Did you catch those breaking news reports, right after the San Bernardino shooting, suggesting that the attack was work-place violence? You might chalk that up to off the cuff speculation. Yet there was a kind of desperation behind the insistence on finding some generic, non-ideological motive. Yet it turned out to be what many expected from the outset, a jihadist attack; one of the murderers had pledged allegiance to ISIS.
Think back to the mass shooting at Fort Hood, Texas, in 2009. Officially, it was played down as workplace violence. Yet Nidal Hasan, a psychiatrist serving in the U.S. Army, viewed himself as a “Soldier of Allah.” When he gunned down thirteen people on the base, he shouted “Allahu Akbar.”
Which brings us to the recent murderous ambush of a Philadelphia police officer, while he was sitting in his patrol car. The assailant shot at the officer at close range, inflicting serious injuries. Why?
“This was a criminal with a stolen gun” the Mayor of Philadelphia insisted at a press conference. “In no way, shape or form does anybody in this room believe that Islam or the teaching of Islam” is connected with the attack. And yet:
[I]mmediately after the mayor’s pronouncement, the commander of the police department’s homicide unit calmly took the microphone. Capt. James Clark reported that the shooter (later identified as 30-year-old Edward Archer) had said, repeatedly, that he followed Allah, that he pledged allegiance to Islamic State and “That is the reason I did what I did.”
By now the pattern is familiar. We can see a determined reluctance, flowing into outright refusal, to acknowledge the Islamist menace. Reflecting on this phenomenon, Dorothy Rabinowitz of the Wall Street Journal lays the blame at the doorstep of the White House:
Years of effort by this administration to deny, conceal and sermonize the nation out of its awareness of facts clearly evident to them is the sort of thing that doesn’t escape Americans in this election season, shadowed by the threat of terrorism.
Without question, the current administration has outdone itself in dodging the issue. I talked about that a while back (here and here). But the problem is broader than Obama’s policy, and it predates the current administration.
For years the smear of “Islamophobia” has worked to dampen serious discussion and critique of the Islamist movement. To find the Intellectuals and scholars and journalists vigorously shouting down any such discussion, look to the Left. Sam Harris has insightfully exposed the dishonesty of that smear, and the hypocrisy of Leftist intellectuals who profess to uphold freedom and progress yet function as apologists for barbarism.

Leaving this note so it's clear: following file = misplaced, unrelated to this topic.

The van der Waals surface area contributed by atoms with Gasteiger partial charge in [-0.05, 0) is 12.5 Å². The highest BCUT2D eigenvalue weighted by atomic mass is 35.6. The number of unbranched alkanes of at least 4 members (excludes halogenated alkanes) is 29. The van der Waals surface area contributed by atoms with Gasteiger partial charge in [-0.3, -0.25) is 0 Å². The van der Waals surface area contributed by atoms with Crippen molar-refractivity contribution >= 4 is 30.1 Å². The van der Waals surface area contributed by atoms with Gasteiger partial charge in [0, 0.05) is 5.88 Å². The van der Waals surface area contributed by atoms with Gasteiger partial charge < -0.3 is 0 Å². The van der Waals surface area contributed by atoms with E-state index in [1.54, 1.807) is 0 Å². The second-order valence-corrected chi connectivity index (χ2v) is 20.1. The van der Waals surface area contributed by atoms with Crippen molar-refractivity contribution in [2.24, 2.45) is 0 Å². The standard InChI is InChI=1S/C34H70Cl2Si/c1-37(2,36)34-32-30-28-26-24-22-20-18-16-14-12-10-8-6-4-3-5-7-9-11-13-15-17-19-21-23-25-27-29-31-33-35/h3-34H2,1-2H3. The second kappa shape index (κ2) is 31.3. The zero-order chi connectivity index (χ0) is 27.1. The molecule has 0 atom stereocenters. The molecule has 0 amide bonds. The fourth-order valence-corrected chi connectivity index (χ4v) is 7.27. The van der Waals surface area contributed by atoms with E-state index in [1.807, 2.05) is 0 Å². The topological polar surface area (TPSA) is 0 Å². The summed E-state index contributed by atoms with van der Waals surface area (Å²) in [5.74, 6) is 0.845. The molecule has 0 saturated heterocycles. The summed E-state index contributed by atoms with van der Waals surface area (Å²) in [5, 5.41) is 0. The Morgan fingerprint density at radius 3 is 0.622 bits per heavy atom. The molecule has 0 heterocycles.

Now, even Michael Walzer, an influential left-leaning political theorist, is tired of this refusal to confront Islamists. Writing in Dissent, a pillar of the left-wing intellectual establishment, Walzer admonishes his brothers-in-arms. “I frequently come across leftists who are more concerned with avoiding accusations of Islamophobia than they are with condemning Islamist zealotry.” Consequently, many are unable to “consider the very good reasons for fearing Islamist zealots–and so they have difficulty explaining what’s going on in the world.” It says a lot about the gravity of the problem that Walzer was moved to write this lengthy article. (I hesitate to recommend the article, because although it has some value, there’s much to disagree with.)
At this point, you might form the impression that the refusal properly to identify and define to the Islamist movement (let alone criticize it) is confined to leftist politicians and intellectuals. Not so.
George W. Bush took every opportunity to evade the nature of Islamic totalitarianism. While the ruins of the World Trade Center were still blazing, he gave speeches underscoring his belief that “the terrorists have no home in any faith.” On and on he went, hammering at that theme, despite all the evidence to the contrary. For instance: The 9/11 ringleader had written a note telling his team how to prepare themselves: “Remember that this is a battle for the sake of God. As the prophet, peace be upon him, said, ‘An action for the sake of God is better than all of what is in this world.’ . . . Either end your life while praying, seconds before the target, or make your last words: ‘There is no God but God, Muhammad is His messenger.'”
For at least the last fifteen years we have lived amid an intellectual smog — combining self-induced mental fog and the pollution of dishonesty. One effect is to hinder our understanding of the character and aims of the Islamic totalitarian movement. Another effect is evident in certain reactions to San Bernardino, Fort Hood, Philadelphia and other attacks. In these we can detect the workings of a kind of political taboo, whose purpose is to discourage us from thinking about the Islamist movement at all.
For how much longer can we allow that taboo to go unchallenged?